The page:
Bellator Champ Sullivan Cauley hosts the next episode of Fight Club!
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Watch: How To Break A Belly-To-Back Locked-Hands Fight Situation

There are a number of ways to end up in this position. Whether an attacker comes up behind you and grabs you with a body lock or someone ends up on your back with their hands locked in the chaos of a tussle, you’re not going to want to hang out there very long. When your opponent is on your back—even when you’re both on your feet—the nature of the position dictates that his offensive options are going to greatly outnumber yours. A good wrestler or strong guy in this position can lift and slam you. A BJJ practitioner can transition to a leg ride and choke you. Also, someone can let you go and kick or punch you while you’re turning blindly to face them. While you have a couple options to get out of this fight situation, the simplest, safest and most effective comes from wrestling. 

The first step is to get control of your opponent’s lock. A lock on the upper part of your belly pulled close to your opponent’s chest is going to be incredibly strong. You need to drive your thumbs in between the lock and yourself and push down on the lock with all your weight. You want to sink your weight onto the lock itself. You do NOT want your body to sink lower in relation to the lock. Keep struggling and driving until you get the lock to about waist height. From there, you need to turn slightly so that one hip and leg are forward. Then, move your opponent’s lock so that it sits on the hard point of your hip. Once you have the lock moved down your body and over your hip, it’s time to break it. While still pushing down on the lock, violently push your hips away from your opponent as you push your upper back into his head and upper body.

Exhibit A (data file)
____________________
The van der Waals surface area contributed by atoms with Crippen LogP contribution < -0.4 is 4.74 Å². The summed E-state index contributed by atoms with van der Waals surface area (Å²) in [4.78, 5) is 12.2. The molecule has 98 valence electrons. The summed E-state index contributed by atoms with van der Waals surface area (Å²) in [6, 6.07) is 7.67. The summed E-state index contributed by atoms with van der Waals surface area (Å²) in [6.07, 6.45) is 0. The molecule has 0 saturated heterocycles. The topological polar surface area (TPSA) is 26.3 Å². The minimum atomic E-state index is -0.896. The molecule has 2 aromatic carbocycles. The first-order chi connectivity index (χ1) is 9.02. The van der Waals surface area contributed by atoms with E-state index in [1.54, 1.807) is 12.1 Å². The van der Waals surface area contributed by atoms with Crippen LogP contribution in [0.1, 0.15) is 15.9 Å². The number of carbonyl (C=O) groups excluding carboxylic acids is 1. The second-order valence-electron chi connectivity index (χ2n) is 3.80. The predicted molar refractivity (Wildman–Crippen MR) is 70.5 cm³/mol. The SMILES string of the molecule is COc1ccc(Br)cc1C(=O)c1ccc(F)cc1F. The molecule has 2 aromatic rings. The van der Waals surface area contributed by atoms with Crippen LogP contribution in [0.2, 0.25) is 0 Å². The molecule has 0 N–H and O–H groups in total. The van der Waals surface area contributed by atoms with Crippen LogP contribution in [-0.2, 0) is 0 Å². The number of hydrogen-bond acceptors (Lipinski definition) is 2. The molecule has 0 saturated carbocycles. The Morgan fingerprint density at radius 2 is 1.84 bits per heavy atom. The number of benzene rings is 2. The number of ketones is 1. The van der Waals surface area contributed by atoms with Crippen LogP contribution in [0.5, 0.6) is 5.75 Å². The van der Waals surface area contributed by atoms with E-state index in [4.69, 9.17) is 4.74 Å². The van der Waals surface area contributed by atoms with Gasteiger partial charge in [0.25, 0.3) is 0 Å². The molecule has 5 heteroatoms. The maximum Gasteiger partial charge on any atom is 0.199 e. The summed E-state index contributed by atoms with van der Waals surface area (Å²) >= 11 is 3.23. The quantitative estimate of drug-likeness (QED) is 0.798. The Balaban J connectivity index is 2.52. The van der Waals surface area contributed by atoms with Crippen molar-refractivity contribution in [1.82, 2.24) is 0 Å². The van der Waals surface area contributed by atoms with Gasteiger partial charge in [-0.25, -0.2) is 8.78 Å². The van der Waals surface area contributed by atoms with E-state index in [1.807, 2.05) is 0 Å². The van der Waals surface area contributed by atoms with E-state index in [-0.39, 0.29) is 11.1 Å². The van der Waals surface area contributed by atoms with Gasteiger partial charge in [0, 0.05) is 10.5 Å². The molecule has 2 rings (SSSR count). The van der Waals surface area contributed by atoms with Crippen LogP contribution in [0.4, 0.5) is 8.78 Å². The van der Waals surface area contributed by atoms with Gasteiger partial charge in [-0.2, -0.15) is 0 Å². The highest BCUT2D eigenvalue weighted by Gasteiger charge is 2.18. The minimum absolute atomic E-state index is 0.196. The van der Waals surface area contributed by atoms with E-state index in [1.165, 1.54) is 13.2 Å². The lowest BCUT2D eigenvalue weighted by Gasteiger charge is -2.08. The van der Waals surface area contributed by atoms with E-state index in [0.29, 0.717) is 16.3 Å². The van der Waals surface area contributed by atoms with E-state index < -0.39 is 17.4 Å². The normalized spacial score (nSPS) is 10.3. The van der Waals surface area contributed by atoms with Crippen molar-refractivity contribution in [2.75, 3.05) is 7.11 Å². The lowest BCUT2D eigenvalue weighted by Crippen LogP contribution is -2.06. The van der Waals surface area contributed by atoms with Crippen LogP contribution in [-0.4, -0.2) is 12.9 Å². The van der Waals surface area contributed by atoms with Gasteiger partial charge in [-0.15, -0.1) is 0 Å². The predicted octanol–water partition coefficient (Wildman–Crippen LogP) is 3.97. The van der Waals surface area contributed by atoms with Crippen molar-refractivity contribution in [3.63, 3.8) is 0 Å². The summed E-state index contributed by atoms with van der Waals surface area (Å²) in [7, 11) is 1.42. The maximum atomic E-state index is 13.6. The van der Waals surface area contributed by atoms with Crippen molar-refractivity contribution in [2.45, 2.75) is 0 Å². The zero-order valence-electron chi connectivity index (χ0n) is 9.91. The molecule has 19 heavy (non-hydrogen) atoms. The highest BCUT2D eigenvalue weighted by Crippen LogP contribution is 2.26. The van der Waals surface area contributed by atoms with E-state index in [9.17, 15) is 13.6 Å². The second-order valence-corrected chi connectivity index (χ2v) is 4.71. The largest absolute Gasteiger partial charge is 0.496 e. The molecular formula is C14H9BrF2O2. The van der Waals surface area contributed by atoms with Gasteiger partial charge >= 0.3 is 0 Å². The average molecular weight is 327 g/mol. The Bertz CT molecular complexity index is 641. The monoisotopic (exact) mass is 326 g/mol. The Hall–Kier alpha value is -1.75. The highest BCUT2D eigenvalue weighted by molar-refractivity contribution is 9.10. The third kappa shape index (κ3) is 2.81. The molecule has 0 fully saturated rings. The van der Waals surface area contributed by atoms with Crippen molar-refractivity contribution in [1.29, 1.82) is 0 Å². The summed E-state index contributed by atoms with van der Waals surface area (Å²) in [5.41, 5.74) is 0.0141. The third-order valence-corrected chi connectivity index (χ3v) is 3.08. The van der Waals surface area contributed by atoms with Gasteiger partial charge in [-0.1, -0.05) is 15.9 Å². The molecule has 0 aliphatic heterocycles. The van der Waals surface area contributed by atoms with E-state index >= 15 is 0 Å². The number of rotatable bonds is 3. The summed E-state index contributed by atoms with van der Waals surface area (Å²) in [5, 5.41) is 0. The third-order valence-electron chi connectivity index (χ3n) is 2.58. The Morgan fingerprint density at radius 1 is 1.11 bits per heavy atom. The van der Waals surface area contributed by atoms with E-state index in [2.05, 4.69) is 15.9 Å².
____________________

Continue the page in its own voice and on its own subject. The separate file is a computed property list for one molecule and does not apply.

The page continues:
If your opponent is strong, it won’t happen on the first thrust; continually doing so will increase the distance between him and his lock and eventually break it. Once you’ve broken it, control one or both of his hands to keep him from regaining his grip. Then, turn and face him as you back away. Note: It’s highly likely your opponent will attack with strikes or a takedown attempt while you’re turning to face him. That is why it’s important to back away in a good defensive position.    

If you want to learn more, start with episode 1 of this series with pro MMA fighter Sullivan Cauley. Get in on the conversation on social media and pick up a copy of Skillset at!

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